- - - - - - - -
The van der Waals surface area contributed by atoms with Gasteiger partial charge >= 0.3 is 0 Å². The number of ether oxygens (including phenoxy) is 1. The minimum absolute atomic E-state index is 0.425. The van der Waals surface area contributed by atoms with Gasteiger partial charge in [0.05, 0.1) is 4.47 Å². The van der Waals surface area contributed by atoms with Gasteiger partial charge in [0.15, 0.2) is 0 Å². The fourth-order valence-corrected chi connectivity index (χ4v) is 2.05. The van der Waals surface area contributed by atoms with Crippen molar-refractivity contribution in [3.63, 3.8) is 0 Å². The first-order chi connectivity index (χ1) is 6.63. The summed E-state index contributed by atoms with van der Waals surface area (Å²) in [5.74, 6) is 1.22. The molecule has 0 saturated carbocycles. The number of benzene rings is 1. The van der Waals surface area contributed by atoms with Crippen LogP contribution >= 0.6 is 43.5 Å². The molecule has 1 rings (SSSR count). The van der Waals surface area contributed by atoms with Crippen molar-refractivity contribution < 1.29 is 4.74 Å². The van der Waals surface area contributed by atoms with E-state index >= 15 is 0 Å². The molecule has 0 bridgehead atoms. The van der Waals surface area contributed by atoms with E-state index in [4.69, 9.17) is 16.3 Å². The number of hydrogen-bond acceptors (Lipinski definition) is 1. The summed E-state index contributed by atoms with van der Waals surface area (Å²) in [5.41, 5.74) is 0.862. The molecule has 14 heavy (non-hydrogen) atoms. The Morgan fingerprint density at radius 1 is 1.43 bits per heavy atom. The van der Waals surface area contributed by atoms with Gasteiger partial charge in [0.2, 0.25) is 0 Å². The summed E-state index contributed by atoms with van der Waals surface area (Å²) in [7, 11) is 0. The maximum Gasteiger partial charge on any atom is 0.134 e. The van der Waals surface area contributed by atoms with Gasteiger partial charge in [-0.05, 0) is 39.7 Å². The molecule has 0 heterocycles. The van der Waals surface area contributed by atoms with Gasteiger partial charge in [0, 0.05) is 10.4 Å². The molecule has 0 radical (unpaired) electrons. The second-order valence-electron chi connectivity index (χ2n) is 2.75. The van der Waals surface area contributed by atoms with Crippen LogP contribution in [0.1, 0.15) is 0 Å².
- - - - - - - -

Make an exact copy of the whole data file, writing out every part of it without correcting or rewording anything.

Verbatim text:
The van der Waals surface area contributed by atoms with Gasteiger partial charge >= 0.3 is 0 Å². The number of ether oxygens (including phenoxy) is 1. The minimum absolute atomic E-state index is 0.425. The van der Waals surface area contributed by atoms with Gasteiger partial charge in [0.05, 0.1) is 4.47 Å². The van der Waals surface area contributed by atoms with Gasteiger partial charge in [0.15, 0.2) is 0 Å². The fourth-order valence-corrected chi connectivity index (χ4v) is 2.05. The van der Waals surface area contributed by atoms with Crippen molar-refractivity contribution in [3.63, 3.8) is 0 Å². The first-order chi connectivity index (χ1) is 6.63. The summed E-state index contributed by atoms with van der Waals surface area (Å²) in [5.74, 6) is 1.22. The molecule has 0 saturated carbocycles. The number of benzene rings is 1. The van der Waals surface area contributed by atoms with Crippen LogP contribution >= 0.6 is 43.5 Å². The molecule has 1 rings (SSSR count). The van der Waals surface area contributed by atoms with Crippen molar-refractivity contribution < 1.29 is 4.74 Å². The van der Waals surface area contributed by atoms with E-state index >= 15 is 0 Å². The molecule has 0 bridgehead atoms. The van der Waals surface area contributed by atoms with E-state index in [4.69, 9.17) is 16.3 Å². The number of hydrogen-bond acceptors (Lipinski definition) is 1. The summed E-state index contributed by atoms with van der Waals surface area (Å²) in [5.41, 5.74) is 0.862. The molecule has 14 heavy (non-hydrogen) atoms. The Morgan fingerprint density at radius 1 is 1.43 bits per heavy atom. The van der Waals surface area contributed by atoms with Gasteiger partial charge in [0.2, 0.25) is 0 Å². The summed E-state index contributed by atoms with van der Waals surface area (Å²) in [7, 11) is 0. The maximum Gasteiger partial charge on any atom is 0.134 e. The van der Waals surface area contributed by atoms with Gasteiger partial charge in [-0.05, 0) is 39.7 Å². The molecule has 0 heterocycles. The van der Waals surface area contributed by atoms with Gasteiger partial charge in [0, 0.05) is 10.4 Å². The molecule has 0 radical (unpaired) electrons. The second-order valence-electron chi connectivity index (χ2n) is 2.75. The van der Waals surface area contributed by atoms with Crippen LogP contribution in [0.1, 0.15) is 0 Å².